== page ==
I’m no expert of dieting or nutrition, there is a lot of polarised view points on eating and dieting with hugely conflicting advice. It might require a lot of personal experimentation to find out what works for you well over time. Having said that, I’m sure no diet includes eating pizza, chocolate and drinking large amounts of alcohol.

Good News – Giving Up Alcohol Makes You Lose Weight

The good news is that giving up alcohol, or cutting down to minimal drinking, makes most people lose weight. One of the first visible signs someone has made changes in their life regarding drinking is that they lose weight. It’s all a part of being healthier.

Being in the midst of an addictive disorder can be incredibly life threatening, you can die very quickly and suddenly in addiction, you are much better off trying to control weight gain than taking drugs or drinking. If you’ve never developed a eating disorder before chances are you’ll only be dealing with small changes in weight and behaviour. If you’ve ever had a previous eating disorder you might struggle a bit more.

Most important thing to do is get help and share your experiences with professional people who understand.

Published by Dylan Kerr BA ACAT FDAP DipHE MBABCP

Mr Dylan Kerr Addictions Counselor Bachelors in Clinical Counseling (Hons) Advanced Certified Addictions Therapist Member of the British Association for Behaviour and Cognitive Psychotherapist Member of the Federation of Drug and Alcohol Practitioners HeDip Health-care HeDip Psychology of Addiction Dip Counselling Diploma in Arts Therapy Diploma in Transactional Analysis CSAT III Dylan Kerr is a Certified Substance Abuse Therapist who is qualified in Counseling, Psychology of addiction from Leeds University and Healthcare from Birmingham City University. Dylan Kerr has been a senior Therapist at the River Rehab, Lead Therapist at Lanna Rehab in Chiang Mai and Head Counselor of Hope Rehab in Siracha. As well as working in Thailand for 7 years, Dylan has also been the on-tour counsellor for the the Rock band ‘The Libertines’. Dylan is now resident counsellor at an Asian rehab. Dylan has experience of working within the music industry supporting acts in therapeutic needs. As well as working around the world Dylan has over 13 years experience delivering substance use disorder treatment at various agencies around the UK. He is skilled in motivational interviewing, CBT, RET and guidance around 12 step philosophies. Dylan has worked with a broad client base and establish the rapport needed to effect change and sustainable progression. Dylan wishes to start this blog to help educate people on his observations within this field and debate the nature of work in the addictions field.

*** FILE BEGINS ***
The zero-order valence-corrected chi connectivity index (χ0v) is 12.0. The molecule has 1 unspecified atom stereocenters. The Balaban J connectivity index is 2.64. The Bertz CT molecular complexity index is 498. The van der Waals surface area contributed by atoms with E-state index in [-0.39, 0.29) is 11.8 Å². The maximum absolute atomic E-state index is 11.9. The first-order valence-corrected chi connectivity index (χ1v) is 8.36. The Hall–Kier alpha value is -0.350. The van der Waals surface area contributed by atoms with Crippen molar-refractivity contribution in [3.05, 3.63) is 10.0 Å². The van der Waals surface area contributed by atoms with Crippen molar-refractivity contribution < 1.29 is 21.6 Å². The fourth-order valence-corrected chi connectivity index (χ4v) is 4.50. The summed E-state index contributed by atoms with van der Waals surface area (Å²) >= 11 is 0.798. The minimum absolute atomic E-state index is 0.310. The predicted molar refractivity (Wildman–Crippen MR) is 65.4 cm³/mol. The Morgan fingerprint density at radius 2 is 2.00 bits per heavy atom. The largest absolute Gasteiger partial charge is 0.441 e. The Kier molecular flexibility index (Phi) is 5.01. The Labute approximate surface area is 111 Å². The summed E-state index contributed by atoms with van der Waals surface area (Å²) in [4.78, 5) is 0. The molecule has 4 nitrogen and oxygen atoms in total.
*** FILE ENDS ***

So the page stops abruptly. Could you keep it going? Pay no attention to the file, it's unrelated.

2 thoughts on “Weight Gain and Addiction

    1. Often eating habits aren’t viewed as addictive disorders, unless a person specifically identifies it to be so. There’s a real question to ask about it though, are people who struggle with weight really struggling with a form of addiction? If so, the treatment of such could be adapted a lot more to suit this approach – other than just changing eating habits. For example a heroin addict can’t just change their heroin style of using, they need to abstain and replace it with something else.

      Liked by 1 person